Spokane Geek Girls. Home. PROGRAMMERS BEING DICKS. This is like a safari ride through the shitty attitudes of the present tech industry and the even shittier future world it’s trying to build.
This is the politically correct term. But what it’s really about is the rampant misogyny and sexism in the tech industry. The most recent kerfuffle involved geekli.st. Techwomenmena.wordpress.com. SystersLinks. What Works with Girls: Images. Because graphic images can work on a visceral, emotional level, they have the power to help transform girls' perceptions of computing.
Here's what we’ve learned about images from our focus groups with girls. It's about People, Not Technology Images of technology alone (even of cool gadgets like smartphones or 3-D imaging) don't generate much career interest from girls. But add a person to the mix (especially someone who looks happy or engaged), and the chemistry changes dramatically. Help Girls See Themselves in Computing While women of all ages make great role models and mentors for girls, our focus groups revealed that girls were particularly influenced by photographs of young women just a few years older than themselves. In a field overwhelmingly populated by white males, it's especially important that young women of all races and ethnicities see images of themselves. Women in Tech. If you're still working on your annual self-review, you're in good company.
I'm still putting the finishing touches on mine, and I have list of requests for coworker feedback that I'm also chiseling down on. With deadline looming, I thought I would share some advice from Yahoo! Leaders about the process. Last week, Women in Tech gathered a panel to talk about the process, offer tips about how to write an effective self-review, and share what the review process really accomplishes. We were grateful to host the following esteemed speakers: Overcoming Impostor Syndrome « Jean Hsu. Geek Girl Camp. An Interview with Frances E. Allen.
Interview By Guy L. Steele Communications of the ACM, Vol. 54 No. 1, Pages 39-45 10.1145/1866739.1866752 Comments ACM Fellow Frances E. Allen, recipient of the 2006 ACM A.M. Turing Award and IBM Fellow Emerita, has made fundamental contributions to the theory and practice of program optimization and compiler construction over a 50-year career.
ACM Fellow Guy L. Pseudocontext in Computer Science. Can you imagine a programming assignment or example where "common sense and real-world knowledge are not needed"?
Math teacher (and now PhD student in education) Dan Meyer proposed that many math problems fit into this category, exhibiting what he calls pseudocontext. Vi Hart: Math Doodling. Remember that video about doodling dragons and fractals and stuff?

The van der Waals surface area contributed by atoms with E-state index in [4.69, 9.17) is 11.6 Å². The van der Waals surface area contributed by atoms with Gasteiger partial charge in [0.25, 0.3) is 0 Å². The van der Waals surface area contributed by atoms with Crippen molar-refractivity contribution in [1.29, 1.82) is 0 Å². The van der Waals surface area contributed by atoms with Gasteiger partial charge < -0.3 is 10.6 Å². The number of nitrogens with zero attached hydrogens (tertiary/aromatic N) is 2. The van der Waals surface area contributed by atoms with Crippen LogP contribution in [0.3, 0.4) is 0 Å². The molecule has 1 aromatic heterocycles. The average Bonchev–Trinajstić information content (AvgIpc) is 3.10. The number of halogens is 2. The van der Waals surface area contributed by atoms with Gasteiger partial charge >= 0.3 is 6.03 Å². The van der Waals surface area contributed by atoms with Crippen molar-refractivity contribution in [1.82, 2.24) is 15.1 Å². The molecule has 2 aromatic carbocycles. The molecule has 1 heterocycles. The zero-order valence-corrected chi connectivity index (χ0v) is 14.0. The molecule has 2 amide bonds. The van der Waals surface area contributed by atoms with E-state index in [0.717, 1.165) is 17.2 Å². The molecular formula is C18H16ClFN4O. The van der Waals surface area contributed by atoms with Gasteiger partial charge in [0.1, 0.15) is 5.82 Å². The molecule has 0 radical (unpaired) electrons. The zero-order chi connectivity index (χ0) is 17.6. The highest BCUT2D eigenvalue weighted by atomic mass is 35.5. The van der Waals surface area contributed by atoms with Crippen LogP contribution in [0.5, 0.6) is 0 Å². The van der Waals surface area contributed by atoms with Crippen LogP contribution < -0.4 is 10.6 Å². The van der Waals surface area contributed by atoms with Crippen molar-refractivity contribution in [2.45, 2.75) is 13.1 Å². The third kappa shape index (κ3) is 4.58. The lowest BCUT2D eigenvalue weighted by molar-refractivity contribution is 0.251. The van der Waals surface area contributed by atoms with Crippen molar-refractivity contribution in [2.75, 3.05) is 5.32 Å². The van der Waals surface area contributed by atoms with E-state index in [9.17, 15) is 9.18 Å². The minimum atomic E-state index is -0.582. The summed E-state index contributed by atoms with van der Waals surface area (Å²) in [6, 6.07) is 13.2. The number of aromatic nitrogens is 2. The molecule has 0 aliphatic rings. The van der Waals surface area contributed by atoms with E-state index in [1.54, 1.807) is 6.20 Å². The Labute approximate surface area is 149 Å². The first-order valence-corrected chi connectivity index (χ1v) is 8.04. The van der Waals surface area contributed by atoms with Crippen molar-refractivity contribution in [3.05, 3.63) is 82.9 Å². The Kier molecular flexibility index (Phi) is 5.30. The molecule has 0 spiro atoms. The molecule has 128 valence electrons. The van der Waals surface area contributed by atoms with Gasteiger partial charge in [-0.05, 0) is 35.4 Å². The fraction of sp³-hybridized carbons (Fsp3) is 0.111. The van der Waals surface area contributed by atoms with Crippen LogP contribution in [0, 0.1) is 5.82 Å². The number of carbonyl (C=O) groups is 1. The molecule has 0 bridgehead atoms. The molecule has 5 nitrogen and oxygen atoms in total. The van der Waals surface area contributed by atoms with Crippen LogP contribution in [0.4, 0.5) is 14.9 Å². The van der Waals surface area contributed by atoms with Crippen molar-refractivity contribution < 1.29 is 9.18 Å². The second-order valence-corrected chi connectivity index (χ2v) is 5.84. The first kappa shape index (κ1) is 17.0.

I finally finished part 2! Here is a magnet link so you can dowload it via torrent. Here it is on YouTube: You can tell I worked on it for a long time over many interruptions (travelling and other stuff), because in order to keep myself from hating what was supposed to be a quick easy part 2, I had to amuse myself with snakes. From comments: women in science, their history as told by… men? A few strands are coming together in comments.
First, our linkspam linked to Richard Holmes’s The Royal Society’s lost women scientists, and Lesley Hall then commented: I’m somewhat annoyed at all the coverage A MAN talking about lost women scientists is getting, when we have several decades-worth of women historians of science who have been saying the exact same thing. Ghc2010 - Anita Borg Institute Wiki. CompSci Woman. Google Logo: What’s it all about? As many of you may have seen, Google today 7th September 2010 put our a new interactive logo consisting of coloured dots relating to particles in the standard Google colours.
The logo is interactive in the sense that you move the mouse towards the dots and they swish out of the way as if repelled by the mouse. Similarly you can shake the screen and mix them up and when they settle again they show the Google Logo in dots. Computer Science and Electronic Engineering: The Women are here! Too important to be left to men Women have been at the forefront of computer science and electronic engineering from the outset.
Does that surprise you? It shouldn't but if it does it's probably due in great part to the power of stereotypes. At the moment too many girls have been believing the stereotypes, which just leads to a self-fulfilling prophecy. Fortunately many ignore them and are continuing to be as successful as the women of history. Here we celebrate some of the great women of the past, highlight the work of current top researchers and also profile some students who are set to continue the trend.
After all as leading computer scientist Karen Spärk-Jones said: "Computing's too important to be left to men". Read lots of articles here or download the pdf of our annual on women in computing. WomenInTech. Blog Archive » Woman in technology. 2D Goggles. Happy Ada Lovelace Day everybody!
If you’re new to this blog, you will probably want to start with Lovelace: The Origin, so you know who everybody is. The last couple of Ada Lovelace Days I wrote about a few other women around our heroine, but today I want to come back to Lovelace herself. You usually hear about Lovelace the programmer but it’s Lovelace the visionary that’s been on my mind lately. Workplace sexism: Glass ceilings are supported by glass walls. Connecting Women and Technology » Anita Borg Institute for Women. Systers™ It’s important to know that you are not alone. Systers is a forum for all women involved in the technical aspects of computing. The list has over 4,000 members from at least 54 countries around the world. How does biology explain the low numbers of women in computer sc. 574,252 views Featured in: Technology, Education.